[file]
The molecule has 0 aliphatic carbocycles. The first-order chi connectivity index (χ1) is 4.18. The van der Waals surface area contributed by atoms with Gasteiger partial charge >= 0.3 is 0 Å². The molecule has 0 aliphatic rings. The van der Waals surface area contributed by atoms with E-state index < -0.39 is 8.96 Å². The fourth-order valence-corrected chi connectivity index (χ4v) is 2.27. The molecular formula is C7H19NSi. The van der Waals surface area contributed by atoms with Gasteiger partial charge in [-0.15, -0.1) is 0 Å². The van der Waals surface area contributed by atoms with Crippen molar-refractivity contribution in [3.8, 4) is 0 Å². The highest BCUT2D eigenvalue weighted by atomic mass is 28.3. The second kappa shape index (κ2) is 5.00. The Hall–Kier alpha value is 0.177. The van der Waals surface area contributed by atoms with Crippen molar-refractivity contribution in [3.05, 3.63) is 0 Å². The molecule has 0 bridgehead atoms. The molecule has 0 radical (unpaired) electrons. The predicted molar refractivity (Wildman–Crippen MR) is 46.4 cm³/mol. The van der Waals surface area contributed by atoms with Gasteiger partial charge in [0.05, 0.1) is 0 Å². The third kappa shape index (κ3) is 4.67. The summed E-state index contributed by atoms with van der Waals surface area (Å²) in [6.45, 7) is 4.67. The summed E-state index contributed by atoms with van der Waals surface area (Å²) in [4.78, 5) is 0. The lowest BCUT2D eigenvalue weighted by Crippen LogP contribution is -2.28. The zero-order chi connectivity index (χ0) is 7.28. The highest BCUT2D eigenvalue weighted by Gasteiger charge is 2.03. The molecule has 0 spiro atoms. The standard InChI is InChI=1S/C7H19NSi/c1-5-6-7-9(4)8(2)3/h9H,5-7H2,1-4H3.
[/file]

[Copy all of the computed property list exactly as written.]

The molecule has 0 aliphatic carbocycles. The first-order chi connectivity index (χ1) is 4.18. The van der Waals surface area contributed by atoms with Gasteiger partial charge >= 0.3 is 0 Å². The molecule has 0 aliphatic rings. The van der Waals surface area contributed by atoms with E-state index < -0.39 is 8.96 Å². The fourth-order valence-corrected chi connectivity index (χ4v) is 2.27. The molecular formula is C7H19NSi. The van der Waals surface area contributed by atoms with Gasteiger partial charge in [-0.15, -0.1) is 0 Å². The van der Waals surface area contributed by atoms with Crippen molar-refractivity contribution in [3.8, 4) is 0 Å². The highest BCUT2D eigenvalue weighted by atomic mass is 28.3. The second kappa shape index (κ2) is 5.00. The Hall–Kier alpha value is 0.177. The van der Waals surface area contributed by atoms with Crippen molar-refractivity contribution in [3.05, 3.63) is 0 Å². The molecule has 0 bridgehead atoms. The molecule has 0 radical (unpaired) electrons. The predicted molar refractivity (Wildman–Crippen MR) is 46.4 cm³/mol. The van der Waals surface area contributed by atoms with Gasteiger partial charge in [0.05, 0.1) is 0 Å². The third kappa shape index (κ3) is 4.67. The summed E-state index contributed by atoms with van der Waals surface area (Å²) in [6.45, 7) is 4.67. The summed E-state index contributed by atoms with van der Waals surface area (Å²) in [4.78, 5) is 0. The lowest BCUT2D eigenvalue weighted by Crippen LogP contribution is -2.28. The zero-order chi connectivity index (χ0) is 7.28. The highest BCUT2D eigenvalue weighted by Gasteiger charge is 2.03. The molecule has 0 spiro atoms. The standard InChI is InChI=1S/C7H19NSi/c1-5-6-7-9(4)8(2)3/h9H,5-7H2,1-4H3.